Serena Williams Says She Has 'Nothing To Lose' At Wimbledon
LONDON -- Given her penchant for thriving in high-pressure matches, Serena Williams' response Saturday when asked how her relatively early-round exits here the past two years would affect her may surprise people.
Williams, the five-time Wimbledon champ who lost in the third round last year and the fourth round the year before, admitted the premature losses make her more motivated. "But I think that also gives me a little less pressure because I haven't done well here in the past two years. It makes me feel like, 'OK, I'll be fine. I have nothing to lose here. I don't have many points to defend here.' So it's just like trying to have fun, go through it."
Williams will be joined by 11 other American women in the top half of the draw, and in the first round she'll face 20-year-old Russian Margarita Gasparyan, who is playing in her second career main draw of a Grand Slam tournament after losing in the first round of the French Open this year.
Williams, 33, is going for her 21st Grand Slam title and her fourth in a row. Also on the line for the 2015 Australian and French Open champion is keeping alive hope for the first calendar-year Grand Slam since Steffi Graf did it in 1988.
But Williams still managed to draw a comparison between herself and Gasparyan.
"It definitely is not easy," Williams said of Gasparyan's task. "But it's not easy for me, either, when you go up against a player that you don't really know.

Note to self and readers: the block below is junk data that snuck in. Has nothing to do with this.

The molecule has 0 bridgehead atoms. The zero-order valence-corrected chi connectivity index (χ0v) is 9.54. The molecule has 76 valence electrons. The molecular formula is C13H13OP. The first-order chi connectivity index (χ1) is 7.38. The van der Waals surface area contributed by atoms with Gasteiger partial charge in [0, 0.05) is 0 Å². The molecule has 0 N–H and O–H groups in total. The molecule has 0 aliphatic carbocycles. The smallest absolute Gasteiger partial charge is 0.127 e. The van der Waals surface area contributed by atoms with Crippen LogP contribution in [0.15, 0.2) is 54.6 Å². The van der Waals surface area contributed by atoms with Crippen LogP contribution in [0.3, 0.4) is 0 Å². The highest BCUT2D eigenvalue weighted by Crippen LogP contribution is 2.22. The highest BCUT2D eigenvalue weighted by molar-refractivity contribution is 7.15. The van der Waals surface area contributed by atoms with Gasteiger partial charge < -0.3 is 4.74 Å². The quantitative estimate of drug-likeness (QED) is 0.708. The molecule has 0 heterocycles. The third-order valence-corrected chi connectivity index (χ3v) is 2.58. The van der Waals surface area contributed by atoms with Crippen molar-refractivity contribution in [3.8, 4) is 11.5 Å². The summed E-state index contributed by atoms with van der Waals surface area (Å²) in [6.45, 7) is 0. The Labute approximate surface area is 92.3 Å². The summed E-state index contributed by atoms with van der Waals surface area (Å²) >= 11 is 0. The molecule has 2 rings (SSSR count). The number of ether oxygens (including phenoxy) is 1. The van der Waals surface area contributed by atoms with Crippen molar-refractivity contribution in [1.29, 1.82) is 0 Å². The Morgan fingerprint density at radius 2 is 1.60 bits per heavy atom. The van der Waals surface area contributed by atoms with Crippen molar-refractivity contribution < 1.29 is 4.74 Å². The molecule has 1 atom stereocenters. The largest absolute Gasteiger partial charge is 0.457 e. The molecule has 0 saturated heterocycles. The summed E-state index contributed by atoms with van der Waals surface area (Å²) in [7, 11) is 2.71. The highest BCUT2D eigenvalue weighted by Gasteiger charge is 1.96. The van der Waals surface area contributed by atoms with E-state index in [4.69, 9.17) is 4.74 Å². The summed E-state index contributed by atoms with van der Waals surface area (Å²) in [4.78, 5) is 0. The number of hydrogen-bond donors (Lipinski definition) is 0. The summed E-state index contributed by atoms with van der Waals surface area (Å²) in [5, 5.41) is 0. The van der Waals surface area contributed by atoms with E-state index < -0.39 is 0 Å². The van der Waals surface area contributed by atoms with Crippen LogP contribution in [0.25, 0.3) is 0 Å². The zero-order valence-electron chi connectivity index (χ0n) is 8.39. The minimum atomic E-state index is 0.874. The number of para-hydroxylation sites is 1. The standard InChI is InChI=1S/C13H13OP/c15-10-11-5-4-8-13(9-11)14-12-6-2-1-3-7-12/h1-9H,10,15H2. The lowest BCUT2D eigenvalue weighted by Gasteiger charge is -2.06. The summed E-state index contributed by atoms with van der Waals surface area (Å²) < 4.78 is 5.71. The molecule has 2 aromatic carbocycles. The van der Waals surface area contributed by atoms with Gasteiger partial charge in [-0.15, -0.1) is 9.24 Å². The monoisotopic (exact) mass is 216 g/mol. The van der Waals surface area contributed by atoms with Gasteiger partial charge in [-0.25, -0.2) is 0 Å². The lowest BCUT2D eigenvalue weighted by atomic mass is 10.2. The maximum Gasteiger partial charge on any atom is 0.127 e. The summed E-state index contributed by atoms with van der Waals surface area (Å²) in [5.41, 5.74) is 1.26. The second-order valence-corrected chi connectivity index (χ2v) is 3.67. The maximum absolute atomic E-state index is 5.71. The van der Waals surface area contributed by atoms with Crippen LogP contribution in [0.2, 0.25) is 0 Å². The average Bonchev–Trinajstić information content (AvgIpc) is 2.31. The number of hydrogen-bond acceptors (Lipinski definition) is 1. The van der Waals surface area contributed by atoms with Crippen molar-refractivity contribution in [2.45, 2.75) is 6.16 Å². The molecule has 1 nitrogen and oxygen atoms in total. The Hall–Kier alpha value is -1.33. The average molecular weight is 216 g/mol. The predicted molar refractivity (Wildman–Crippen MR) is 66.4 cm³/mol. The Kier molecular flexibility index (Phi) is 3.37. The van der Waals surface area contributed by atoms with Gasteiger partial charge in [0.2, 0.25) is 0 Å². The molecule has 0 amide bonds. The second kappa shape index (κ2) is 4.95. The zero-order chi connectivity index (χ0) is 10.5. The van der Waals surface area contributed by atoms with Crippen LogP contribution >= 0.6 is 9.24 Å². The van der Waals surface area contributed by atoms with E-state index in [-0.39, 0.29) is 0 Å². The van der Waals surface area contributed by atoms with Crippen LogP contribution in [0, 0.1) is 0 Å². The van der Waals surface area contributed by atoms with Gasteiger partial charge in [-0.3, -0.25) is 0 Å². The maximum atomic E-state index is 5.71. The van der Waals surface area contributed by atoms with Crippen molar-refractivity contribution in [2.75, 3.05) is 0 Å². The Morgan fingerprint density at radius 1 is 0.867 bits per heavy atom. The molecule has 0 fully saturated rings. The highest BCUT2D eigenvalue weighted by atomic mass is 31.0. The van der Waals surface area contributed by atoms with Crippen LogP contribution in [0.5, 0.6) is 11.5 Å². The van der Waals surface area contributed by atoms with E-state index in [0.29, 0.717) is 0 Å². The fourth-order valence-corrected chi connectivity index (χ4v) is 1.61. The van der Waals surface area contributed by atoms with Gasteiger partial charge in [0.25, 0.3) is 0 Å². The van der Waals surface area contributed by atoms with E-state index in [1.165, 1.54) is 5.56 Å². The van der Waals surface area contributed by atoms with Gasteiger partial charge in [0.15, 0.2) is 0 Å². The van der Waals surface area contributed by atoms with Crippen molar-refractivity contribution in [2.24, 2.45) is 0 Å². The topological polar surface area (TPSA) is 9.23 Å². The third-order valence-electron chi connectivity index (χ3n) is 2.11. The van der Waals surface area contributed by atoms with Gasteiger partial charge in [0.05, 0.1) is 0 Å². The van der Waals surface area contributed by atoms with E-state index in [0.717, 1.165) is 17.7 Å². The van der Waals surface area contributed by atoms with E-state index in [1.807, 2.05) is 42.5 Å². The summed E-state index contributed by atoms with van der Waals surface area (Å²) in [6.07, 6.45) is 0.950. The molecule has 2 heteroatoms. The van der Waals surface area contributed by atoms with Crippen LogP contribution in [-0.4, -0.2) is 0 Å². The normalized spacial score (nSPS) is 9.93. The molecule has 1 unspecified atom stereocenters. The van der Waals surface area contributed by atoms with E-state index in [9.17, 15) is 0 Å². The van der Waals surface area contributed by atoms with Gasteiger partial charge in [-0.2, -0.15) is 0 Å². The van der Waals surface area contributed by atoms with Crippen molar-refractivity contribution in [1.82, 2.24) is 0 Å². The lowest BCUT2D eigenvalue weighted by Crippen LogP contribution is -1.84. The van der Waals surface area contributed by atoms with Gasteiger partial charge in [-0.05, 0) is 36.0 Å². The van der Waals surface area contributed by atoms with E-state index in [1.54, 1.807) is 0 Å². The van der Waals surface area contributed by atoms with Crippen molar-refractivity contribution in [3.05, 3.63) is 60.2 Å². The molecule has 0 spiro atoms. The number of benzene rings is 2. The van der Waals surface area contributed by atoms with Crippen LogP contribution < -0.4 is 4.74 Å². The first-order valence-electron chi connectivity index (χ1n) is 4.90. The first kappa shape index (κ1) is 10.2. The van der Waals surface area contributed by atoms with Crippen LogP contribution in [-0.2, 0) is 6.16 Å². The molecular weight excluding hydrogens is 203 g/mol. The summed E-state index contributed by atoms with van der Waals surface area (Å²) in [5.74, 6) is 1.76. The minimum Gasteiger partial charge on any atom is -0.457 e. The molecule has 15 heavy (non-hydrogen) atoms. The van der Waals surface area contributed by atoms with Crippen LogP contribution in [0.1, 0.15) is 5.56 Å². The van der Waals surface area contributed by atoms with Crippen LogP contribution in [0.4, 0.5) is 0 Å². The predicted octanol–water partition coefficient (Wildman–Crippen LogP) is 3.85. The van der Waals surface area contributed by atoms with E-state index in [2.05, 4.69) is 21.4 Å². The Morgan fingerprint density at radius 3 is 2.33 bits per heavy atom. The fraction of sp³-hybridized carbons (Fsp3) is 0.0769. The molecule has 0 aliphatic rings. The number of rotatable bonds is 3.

"For me, when you play the No. 1 player, it's like, 'This is great, I have an opportunity to do well.' You have nothing to lose really.
"And again, for me, being that I haven't done really well in the last few years, I feel like I have nothing to lose, either. So it's a good opportunity, I think, for the both of us."
Williams has never before come into Wimbledon going for three straight majors.
"Personally, it doesn't make it feel any different, which is a good thing because I don't feel any pressure to win all four," she said. "Maybe if I would happen to win here, then maybe I might start feeling it after that. Ultimately, I'm taking it one day at a time and I'm not thinking that far."
Williams wasn't the only one addressing the media on Saturday at Wimbledon. Here are some other highlights.
Like Williams, Maria Sharapova, the fourth seed here, had some health issues at the French Open, losing to 13th-seeded Lucie Safarova in the fourth round, her earliest exit there since a third-round departure in 2010.
Afterward, she told media members she went to California to "run some tests." Was that an indication of something more serious than a bad cold or flu?
"It took a little while for me to really refresh and recover and, yeah, give myself just a chance to feel good again and get back to work," she said.
But that was as much as she would reveal.
"It's not something that I like to talk about because I never like to set up an excuse for anything that I do," Sharapova said. "I was going through it and I was trying to kind of battle every symptom that I had for a week or so during the French Open, and a few days before. Once I got healthy and kind of got the green light to just start training, that was my goal.
"It was great to be able to be on the court and not have to cough or blow my nose a hundred times and all those things. It's kind of annoying when you're just trying to become a great tennis player."
Simona Halep, a Wimbledon semifinalist last year after reaching the finals of the 2014 French Open, comes in this year after a disappointing clay-court season and a second-round exit at Roland Garros.
Halep said she took some time off after the French and relaxed with family and friends, at one point not playing tennis for five days.
"I took the pressure off of my head," said Halep, seeded third here. "I just said that I have to enjoy again, just to work hard every day. So I started to work harder more. Now I feel pretty confident that I can play good tennis again."